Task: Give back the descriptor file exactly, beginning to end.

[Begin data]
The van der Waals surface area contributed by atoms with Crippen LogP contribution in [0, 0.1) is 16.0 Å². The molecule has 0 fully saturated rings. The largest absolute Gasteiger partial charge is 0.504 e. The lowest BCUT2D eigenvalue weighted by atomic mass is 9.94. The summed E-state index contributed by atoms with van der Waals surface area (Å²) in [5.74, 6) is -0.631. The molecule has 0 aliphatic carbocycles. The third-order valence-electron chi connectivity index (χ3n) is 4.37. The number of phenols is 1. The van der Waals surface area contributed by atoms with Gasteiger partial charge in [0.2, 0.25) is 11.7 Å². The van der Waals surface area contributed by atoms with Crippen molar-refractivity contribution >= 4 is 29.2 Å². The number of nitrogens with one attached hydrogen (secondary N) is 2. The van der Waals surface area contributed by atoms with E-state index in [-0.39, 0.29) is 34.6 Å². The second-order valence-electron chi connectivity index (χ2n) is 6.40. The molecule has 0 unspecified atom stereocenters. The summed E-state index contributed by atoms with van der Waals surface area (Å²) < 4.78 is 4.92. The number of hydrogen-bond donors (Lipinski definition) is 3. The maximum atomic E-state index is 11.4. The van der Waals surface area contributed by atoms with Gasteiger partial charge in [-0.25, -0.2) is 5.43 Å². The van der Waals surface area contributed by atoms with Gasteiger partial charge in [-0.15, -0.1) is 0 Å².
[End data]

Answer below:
The van der Waals surface area contributed by atoms with Crippen LogP contribution in [0, 0.1) is 16.0 Å². The molecule has 0 fully saturated rings. The largest absolute Gasteiger partial charge is 0.504 e. The lowest BCUT2D eigenvalue weighted by atomic mass is 9.94. The summed E-state index contributed by atoms with van der Waals surface area (Å²) in [5.74, 6) is -0.631. The molecule has 0 aliphatic carbocycles. The third-order valence-electron chi connectivity index (χ3n) is 4.37. The number of phenols is 1. The van der Waals surface area contributed by atoms with Gasteiger partial charge in [0.2, 0.25) is 11.7 Å². The van der Waals surface area contributed by atoms with Crippen molar-refractivity contribution >= 4 is 29.2 Å². The number of nitrogens with one attached hydrogen (secondary N) is 2. The van der Waals surface area contributed by atoms with E-state index in [-0.39, 0.29) is 34.6 Å². The second-order valence-electron chi connectivity index (χ2n) is 6.40. The molecule has 0 unspecified atom stereocenters. The summed E-state index contributed by atoms with van der Waals surface area (Å²) < 4.78 is 4.92. The number of hydrogen-bond donors (Lipinski definition) is 3. The maximum atomic E-state index is 11.4. The van der Waals surface area contributed by atoms with Gasteiger partial charge in [-0.25, -0.2) is 5.43 Å². The van der Waals surface area contributed by atoms with Gasteiger partial charge in [-0.15, -0.1) is 0 Å².